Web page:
Abstract 3794: Systemic Hypothermia to Prevent Contrast Nephropathy: the COOL RCN Pilot Trial
Background: The development of radiocontrast nephropathy (RCN) after invasive cardiology procedures has been strongly associated with early and late mortality. Establishment of a systemic hypothermic state prior to iodinated contrast administration reduces ATP depletion and prevents ischemic cell death. We therefore performed a human pilot study of systemic hypothermia prior to cardiac catheterization in pts at high risk for RCN.
Methods: Using the Radiant Reprieve® system, hypothermia (<34 °C) was induced in 30 pts undergoing angiography or PCI with baseline creatinine clearance (CrCl) 20–50 mL/min. Shivering was suppressed with buspirone, meperidine and a warming blanket. Serum creatinine (SCr) was measured at 24, 48 and 72–96 hours. The primary endpoint was RCN defined as a rise in SCr >25% from baseline (expected rate 40%).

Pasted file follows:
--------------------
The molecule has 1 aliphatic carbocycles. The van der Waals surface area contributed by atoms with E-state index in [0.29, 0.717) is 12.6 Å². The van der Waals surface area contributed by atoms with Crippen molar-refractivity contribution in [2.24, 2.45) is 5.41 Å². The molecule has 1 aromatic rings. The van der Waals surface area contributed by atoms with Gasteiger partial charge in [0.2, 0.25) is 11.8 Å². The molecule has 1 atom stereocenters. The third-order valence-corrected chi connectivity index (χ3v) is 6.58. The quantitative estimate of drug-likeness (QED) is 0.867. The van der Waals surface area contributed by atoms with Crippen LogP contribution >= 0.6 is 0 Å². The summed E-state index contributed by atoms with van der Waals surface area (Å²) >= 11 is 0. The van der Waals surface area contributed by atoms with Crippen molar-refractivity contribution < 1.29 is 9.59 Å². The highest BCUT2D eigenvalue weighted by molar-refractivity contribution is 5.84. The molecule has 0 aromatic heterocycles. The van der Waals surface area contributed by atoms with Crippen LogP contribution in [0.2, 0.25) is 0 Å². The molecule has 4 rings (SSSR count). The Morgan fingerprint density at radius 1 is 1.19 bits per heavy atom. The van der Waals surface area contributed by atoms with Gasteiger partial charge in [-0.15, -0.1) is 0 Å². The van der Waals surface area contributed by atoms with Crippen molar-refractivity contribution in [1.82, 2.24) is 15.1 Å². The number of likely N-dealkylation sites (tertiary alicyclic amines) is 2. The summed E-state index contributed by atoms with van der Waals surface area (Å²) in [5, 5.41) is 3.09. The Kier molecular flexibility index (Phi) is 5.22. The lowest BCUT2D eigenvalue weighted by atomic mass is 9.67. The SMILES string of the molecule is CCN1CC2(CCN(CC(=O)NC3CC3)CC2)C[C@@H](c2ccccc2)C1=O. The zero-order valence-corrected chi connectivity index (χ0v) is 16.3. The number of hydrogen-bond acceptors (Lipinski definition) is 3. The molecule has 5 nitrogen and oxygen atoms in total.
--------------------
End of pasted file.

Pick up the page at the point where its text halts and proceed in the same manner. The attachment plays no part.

Results: Median age was 71 yrs; 77% were male, 50% had diabetes. Mean baseline SCr and CrCl were 2.4 ± 0.7 mg/dL and 35.2 ± 8.9 mL/min respectively. Mean contrast volume was 150 ± 65 cc, 100% low osmolar, 76% Visipaque. Mean temp achieved at first contrast dose was 33.3 ± 0.5 °C. There was no significant change in mean SCr over 96 hours (graph). RCN developed in 3 pts (10%), with absolute SCr increases of 0.9, 1.0 and 1.1 mg/dL. With follow-up complete to 30 days, no pt required dialysis or died.
Conclusions: Systemic hypothermia is a promising modality to prevent RCN in high risk pts. The pivotal COOL RCN trial (400 pts randomized to hypothermia vs. control at 35 centers) has begun recruitment.